26 June 2016
A freight forwarder, Tajudeen Adetayo, has urged the Federal Government to reverse its policy banning rice importation through land borders and suggested that government should instead impose duty payment and generate additional revenue.
The Nigeria Customs Service lifted the ban on rice importation through land borders in October 2015, but reversed the policy in March 2016 because of heightened smuggling.
Adetayo recalled that the Ogun State Command of the Customs Service generated more than N1 billion within the short period that the ban on rice importation through land borders was lifted.
He stressed that smuggling would continue to thrive for as long as government restricted rice importation through land borders.
“Banning rice imports is not a good omen. When Nigeria has sufficient food, then importation of rice can be banned,’’ he said.
Adetayo also noted that activities at the border posts were low because of the high rate of foreign currency exchange and the ban on rice importation through land borders which, he said, had led to increased smuggling.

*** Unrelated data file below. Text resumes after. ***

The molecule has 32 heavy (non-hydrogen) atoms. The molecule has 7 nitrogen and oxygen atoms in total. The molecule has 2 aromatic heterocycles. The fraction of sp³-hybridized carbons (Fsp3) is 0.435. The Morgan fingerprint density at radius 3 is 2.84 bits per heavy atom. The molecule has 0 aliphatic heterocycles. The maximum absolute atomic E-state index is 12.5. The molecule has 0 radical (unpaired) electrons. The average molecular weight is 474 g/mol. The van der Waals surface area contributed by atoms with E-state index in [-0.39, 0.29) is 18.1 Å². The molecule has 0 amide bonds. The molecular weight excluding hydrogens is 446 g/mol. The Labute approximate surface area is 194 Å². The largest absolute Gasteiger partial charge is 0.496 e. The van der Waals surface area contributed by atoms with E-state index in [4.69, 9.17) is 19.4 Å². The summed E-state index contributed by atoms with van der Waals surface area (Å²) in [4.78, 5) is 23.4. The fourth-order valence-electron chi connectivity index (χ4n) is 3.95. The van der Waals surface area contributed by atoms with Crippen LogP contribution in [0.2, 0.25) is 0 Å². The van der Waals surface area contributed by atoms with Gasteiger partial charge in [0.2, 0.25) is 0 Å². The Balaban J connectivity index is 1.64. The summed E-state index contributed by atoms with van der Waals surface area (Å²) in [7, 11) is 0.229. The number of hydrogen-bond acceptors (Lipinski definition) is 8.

He also called on the Nigeria Police Force to dismantle the 30 road blocks between Idiroko, Ajilete and Ilase, all in Ogun State which had become major hindrance to trade, adding that a journey of one or two hours, might take five hours on the route.
“We travel to Benin Republic and Togo and all you find is three to four checkpoints; on roads leading to Nigeria’s border posts, the Police, Customs, everybody is at the checkpoints.
“Customs officers have the right to be at the road blocks, but the Police should not be there,’’ he stressed.
The freight forwarder, however, commended the police for a job well-done in terms of security around Idiroko, a community at the border between Nigeria and Benin Republic to the southwest.